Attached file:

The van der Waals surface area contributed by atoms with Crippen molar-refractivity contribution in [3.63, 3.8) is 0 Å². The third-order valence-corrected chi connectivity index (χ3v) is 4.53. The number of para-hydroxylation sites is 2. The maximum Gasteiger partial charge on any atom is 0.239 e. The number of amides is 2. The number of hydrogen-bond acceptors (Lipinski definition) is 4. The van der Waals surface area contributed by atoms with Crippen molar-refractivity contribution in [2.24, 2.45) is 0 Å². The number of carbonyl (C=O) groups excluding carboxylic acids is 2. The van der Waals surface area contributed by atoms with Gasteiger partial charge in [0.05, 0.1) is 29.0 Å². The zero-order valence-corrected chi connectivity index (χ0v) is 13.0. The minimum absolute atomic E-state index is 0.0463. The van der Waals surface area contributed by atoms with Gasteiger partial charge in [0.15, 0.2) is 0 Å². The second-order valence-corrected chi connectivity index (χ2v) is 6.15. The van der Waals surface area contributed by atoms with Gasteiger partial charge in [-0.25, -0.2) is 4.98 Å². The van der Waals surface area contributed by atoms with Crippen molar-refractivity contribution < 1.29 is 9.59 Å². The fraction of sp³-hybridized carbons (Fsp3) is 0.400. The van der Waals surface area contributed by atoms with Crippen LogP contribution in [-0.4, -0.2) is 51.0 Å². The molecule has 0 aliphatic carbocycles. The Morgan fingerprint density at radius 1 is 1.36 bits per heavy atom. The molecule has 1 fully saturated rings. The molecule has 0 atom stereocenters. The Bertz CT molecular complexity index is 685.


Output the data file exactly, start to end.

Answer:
The van der Waals surface area contributed by atoms with Crippen molar-refractivity contribution in [3.63, 3.8) is 0 Å². The third-order valence-corrected chi connectivity index (χ3v) is 4.53. The number of para-hydroxylation sites is 2. The maximum Gasteiger partial charge on any atom is 0.239 e. The number of amides is 2. The number of hydrogen-bond acceptors (Lipinski definition) is 4. The van der Waals surface area contributed by atoms with Crippen molar-refractivity contribution in [2.24, 2.45) is 0 Å². The number of carbonyl (C=O) groups excluding carboxylic acids is 2. The van der Waals surface area contributed by atoms with Gasteiger partial charge in [0.05, 0.1) is 29.0 Å². The zero-order valence-corrected chi connectivity index (χ0v) is 13.0. The minimum absolute atomic E-state index is 0.0463. The van der Waals surface area contributed by atoms with Gasteiger partial charge in [0.15, 0.2) is 0 Å². The second-order valence-corrected chi connectivity index (χ2v) is 6.15. The van der Waals surface area contributed by atoms with Gasteiger partial charge in [-0.25, -0.2) is 4.98 Å². The van der Waals surface area contributed by atoms with Crippen molar-refractivity contribution < 1.29 is 9.59 Å². The fraction of sp³-hybridized carbons (Fsp3) is 0.400. The van der Waals surface area contributed by atoms with Crippen LogP contribution in [-0.4, -0.2) is 51.0 Å². The molecule has 0 aliphatic carbocycles. The Morgan fingerprint density at radius 1 is 1.36 bits per heavy atom. The molecule has 1 fully saturated rings. The molecule has 0 atom stereocenters. The Bertz CT molecular complexity index is 685.